In the case of Serbia, there is also a huge potential for Protected Designation of Origin/Protected Geographical Indication certification of honey and other food products. An illustrative example is “Vlasina honey”. A study about the attitudes of Vlasina honey producers towards geographical indications reveals that a small part of them know about this certification system, the results indicating the need for education and information in order to familiarise beekeepers with the procedure and the advantages of Protected Designation of Origin/Protected Geographical Indication system [15]. “Vlasina honey” is on the list of local products supported by the European Union and the Government of Switzerland to receive technical assistance for the certification procedure. The specificity of “Vlasina honey” is given by the exceptional qualities of the region: the variety of medicinal plants and the clean environment. This type of honey is unique due to its flavour and therapeutic properties. The European recognition of “Vlasina honey” will increase the competitiveness of the beekeepers’ association “Matica” and will open the opportunity to sell on international markets [16].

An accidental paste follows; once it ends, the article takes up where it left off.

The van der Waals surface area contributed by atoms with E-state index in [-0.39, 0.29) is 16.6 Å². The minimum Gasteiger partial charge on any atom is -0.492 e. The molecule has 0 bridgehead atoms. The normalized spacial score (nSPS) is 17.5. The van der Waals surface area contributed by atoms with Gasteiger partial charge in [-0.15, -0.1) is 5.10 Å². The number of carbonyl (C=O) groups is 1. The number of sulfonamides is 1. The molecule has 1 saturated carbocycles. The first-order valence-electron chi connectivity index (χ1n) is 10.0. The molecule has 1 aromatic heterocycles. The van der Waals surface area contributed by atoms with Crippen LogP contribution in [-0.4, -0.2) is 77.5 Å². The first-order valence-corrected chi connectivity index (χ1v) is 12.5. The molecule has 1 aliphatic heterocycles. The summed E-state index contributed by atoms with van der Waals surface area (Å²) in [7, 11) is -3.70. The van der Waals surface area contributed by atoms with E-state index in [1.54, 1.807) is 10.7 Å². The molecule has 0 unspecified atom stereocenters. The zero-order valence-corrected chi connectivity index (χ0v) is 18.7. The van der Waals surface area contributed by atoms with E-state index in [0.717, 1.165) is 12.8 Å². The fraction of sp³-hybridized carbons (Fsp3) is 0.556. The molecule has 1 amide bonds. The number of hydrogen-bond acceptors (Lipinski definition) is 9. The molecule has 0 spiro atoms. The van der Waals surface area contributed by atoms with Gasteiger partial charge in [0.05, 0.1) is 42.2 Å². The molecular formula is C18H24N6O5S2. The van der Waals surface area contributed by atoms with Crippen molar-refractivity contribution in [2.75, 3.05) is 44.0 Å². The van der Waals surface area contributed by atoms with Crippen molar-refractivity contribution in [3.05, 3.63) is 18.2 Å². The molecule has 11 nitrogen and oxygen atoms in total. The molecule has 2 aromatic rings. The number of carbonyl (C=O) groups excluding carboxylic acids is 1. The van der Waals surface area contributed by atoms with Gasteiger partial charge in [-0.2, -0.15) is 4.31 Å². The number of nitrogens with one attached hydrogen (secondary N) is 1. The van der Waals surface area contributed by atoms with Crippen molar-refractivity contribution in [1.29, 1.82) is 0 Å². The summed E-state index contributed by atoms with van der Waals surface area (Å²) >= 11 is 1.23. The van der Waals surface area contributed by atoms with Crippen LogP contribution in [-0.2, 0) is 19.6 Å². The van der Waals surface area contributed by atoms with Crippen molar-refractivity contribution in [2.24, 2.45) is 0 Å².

At present, a very small quantity of honey produced in Serbia, Romania and Italy is Protected Designation of Origin/Protected Geographical Indication protected. Hence, a question arises: what other tools could be developed to measure the quality of honey produced in these three countries? The price of different types of honey could be a real barometer for evaluating the quality? Or the high demand for export of local honey demonstrates its value?

Providing a good quantitative proxy able to describe honey quality is a hard task, as such concept and perception is heterogeneous across consumers. The widely used index to approach quality attributes of a food product is its unit value (price). It is worth remembering that price differences across products may be influenced (along with preferences for quality) by other factors, for instance, production costs and disposable income of consumers; nevertheless, price remains the most available datum that may be related to product quality, even if such correlation may be variable. In the case of honey, its quality is strictly related to product differentiation: the availability of different kind of honeys enlarges the choice set of consumers, increasing their satisfaction.